Verdezyne Inc., a Carlsbad, Calif.-based industrial biotechnology company dedicated to the
production of biobased chemicals and fuels, has opened a pilot plant for the production of adipic
acid derived from nonfood-based vegetable oils using a cost-effective engineered yeast-based
fermentation process. Adipic acid is a component of nylon 6,6, which in fiber form is used for
carpet, apparel and other textile applications. The company anticipates that ultimately it will be
possible to produce a 100-percent biobased nylon 6,6 polymer using its biobased adipic acid.
“Verdezyne is a green chemistry company focused on the production of renewably sourced
building-block chemistries that will be economically advantaged or competitive with incumbent
processes,” said E. William Radany, Ph.D., president and CEO, Verdezyne. “We believe we are the
first company to produce adipic acid from biological sources at scale,” he added.
Verdezyne gets the feedstock for its adipic acid from a variety of vegetable-oil-processing
waste streams such as soap stock or fatty acid distillates. “We are not competing for food or
biodiesel resources,” Radany said. “We can use waste streams from production of soybean, coconut,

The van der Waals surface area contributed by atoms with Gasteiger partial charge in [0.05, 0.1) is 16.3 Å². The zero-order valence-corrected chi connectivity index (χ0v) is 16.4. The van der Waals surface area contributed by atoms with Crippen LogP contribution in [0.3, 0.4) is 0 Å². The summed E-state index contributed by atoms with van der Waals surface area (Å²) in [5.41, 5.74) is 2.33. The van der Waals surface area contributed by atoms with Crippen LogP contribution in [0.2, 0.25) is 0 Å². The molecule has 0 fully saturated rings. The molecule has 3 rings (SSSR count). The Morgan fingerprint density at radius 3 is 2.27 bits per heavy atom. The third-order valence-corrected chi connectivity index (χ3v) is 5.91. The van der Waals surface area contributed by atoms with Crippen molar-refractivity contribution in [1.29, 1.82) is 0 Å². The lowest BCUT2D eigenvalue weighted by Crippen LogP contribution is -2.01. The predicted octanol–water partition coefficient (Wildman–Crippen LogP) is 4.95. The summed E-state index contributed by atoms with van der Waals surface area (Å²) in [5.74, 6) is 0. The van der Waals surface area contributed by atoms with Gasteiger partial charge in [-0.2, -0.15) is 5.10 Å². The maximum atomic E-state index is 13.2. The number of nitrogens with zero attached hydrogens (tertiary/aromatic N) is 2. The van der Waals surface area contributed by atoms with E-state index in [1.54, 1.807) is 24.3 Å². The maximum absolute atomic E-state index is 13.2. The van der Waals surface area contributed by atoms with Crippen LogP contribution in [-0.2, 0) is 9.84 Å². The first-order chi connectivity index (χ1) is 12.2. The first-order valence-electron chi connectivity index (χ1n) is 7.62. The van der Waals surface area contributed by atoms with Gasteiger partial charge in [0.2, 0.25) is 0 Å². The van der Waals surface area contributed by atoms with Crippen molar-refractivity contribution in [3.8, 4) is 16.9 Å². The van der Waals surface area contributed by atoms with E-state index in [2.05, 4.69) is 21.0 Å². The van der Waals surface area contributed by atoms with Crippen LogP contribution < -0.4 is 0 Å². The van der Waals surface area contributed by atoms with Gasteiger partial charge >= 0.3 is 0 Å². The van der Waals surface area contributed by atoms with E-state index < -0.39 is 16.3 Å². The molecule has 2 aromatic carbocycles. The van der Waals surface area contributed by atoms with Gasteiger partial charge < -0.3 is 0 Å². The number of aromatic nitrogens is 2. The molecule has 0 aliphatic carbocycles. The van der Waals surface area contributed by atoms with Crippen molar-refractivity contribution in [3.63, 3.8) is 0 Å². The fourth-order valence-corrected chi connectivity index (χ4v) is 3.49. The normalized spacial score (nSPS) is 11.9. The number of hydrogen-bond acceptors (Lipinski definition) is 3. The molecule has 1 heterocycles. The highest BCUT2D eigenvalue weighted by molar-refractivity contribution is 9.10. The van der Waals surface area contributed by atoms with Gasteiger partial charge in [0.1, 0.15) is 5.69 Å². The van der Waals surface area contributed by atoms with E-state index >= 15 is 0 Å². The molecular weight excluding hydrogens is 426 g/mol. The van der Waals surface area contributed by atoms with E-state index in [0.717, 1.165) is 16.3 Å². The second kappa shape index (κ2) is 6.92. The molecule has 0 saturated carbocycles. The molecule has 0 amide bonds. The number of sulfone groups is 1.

palm or other oils.”
Verdezyne’s biobased adipic acid pilot plant
In addition to economic advantages over current petroleum-based adipic acid production,
Verdezyne expects its biobased adipic acid production process will offer ecological advantages
including reduced emissions of carbon dioxide and other pollutants.
As Verdezyne progresses toward full-scale production, it is in discussions to form
partnerships to accelerate its process to commercialization. “Our intent is to be able to validate
the process and then through partnerships bring it to commercial production,” Radany said. “We have
a very aggressive timeline to be in production by the end of 2012.”
Radany also noted that in addition to having a pathway to convert biobased adipic acid into
hexamethylenediamine to make 100-percent biobased nylon 6,6, the company also could use its
metabolic processes to produce other 100-percent biobased nylons.
December 6, 2011